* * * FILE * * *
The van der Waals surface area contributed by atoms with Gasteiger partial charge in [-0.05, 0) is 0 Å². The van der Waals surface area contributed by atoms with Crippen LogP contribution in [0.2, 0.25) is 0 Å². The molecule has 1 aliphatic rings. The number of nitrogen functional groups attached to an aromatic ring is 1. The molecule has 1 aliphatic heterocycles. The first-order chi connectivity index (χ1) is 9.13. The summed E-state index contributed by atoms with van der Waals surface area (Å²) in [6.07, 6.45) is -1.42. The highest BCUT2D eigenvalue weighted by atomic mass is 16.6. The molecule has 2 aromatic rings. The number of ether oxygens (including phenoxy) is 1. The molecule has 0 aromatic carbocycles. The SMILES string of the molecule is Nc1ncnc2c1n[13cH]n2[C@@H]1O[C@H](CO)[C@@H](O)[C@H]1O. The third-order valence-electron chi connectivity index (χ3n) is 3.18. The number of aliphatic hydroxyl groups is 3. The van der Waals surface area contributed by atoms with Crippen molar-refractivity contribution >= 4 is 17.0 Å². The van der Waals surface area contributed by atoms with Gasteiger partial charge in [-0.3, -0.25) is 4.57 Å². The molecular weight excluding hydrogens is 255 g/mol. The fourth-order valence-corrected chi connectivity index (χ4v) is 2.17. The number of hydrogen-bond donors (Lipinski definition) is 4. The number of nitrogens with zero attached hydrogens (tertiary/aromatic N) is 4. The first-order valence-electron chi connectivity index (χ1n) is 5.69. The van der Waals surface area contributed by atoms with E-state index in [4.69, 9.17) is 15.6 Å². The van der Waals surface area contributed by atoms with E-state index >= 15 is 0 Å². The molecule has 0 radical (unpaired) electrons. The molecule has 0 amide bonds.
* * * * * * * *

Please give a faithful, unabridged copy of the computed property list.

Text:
The van der Waals surface area contributed by atoms with Gasteiger partial charge in [-0.05, 0) is 0 Å². The van der Waals surface area contributed by atoms with Crippen LogP contribution in [0.2, 0.25) is 0 Å². The molecule has 1 aliphatic rings. The number of nitrogen functional groups attached to an aromatic ring is 1. The molecule has 1 aliphatic heterocycles. The first-order chi connectivity index (χ1) is 9.13. The summed E-state index contributed by atoms with van der Waals surface area (Å²) in [6.07, 6.45) is -1.42. The highest BCUT2D eigenvalue weighted by atomic mass is 16.6. The molecule has 2 aromatic rings. The number of ether oxygens (including phenoxy) is 1. The molecule has 0 aromatic carbocycles. The SMILES string of the molecule is Nc1ncnc2c1n[13cH]n2[C@@H]1O[C@H](CO)[C@@H](O)[C@H]1O. The third-order valence-electron chi connectivity index (χ3n) is 3.18. The number of aliphatic hydroxyl groups is 3. The van der Waals surface area contributed by atoms with Crippen molar-refractivity contribution >= 4 is 17.0 Å². The van der Waals surface area contributed by atoms with Gasteiger partial charge in [-0.3, -0.25) is 4.57 Å². The molecular weight excluding hydrogens is 255 g/mol. The fourth-order valence-corrected chi connectivity index (χ4v) is 2.17. The number of hydrogen-bond donors (Lipinski definition) is 4. The number of nitrogens with zero attached hydrogens (tertiary/aromatic N) is 4. The first-order valence-electron chi connectivity index (χ1n) is 5.69. The van der Waals surface area contributed by atoms with E-state index in [4.69, 9.17) is 15.6 Å². The van der Waals surface area contributed by atoms with E-state index >= 15 is 0 Å². The molecule has 0 radical (unpaired) electrons. The molecule has 0 amide bonds.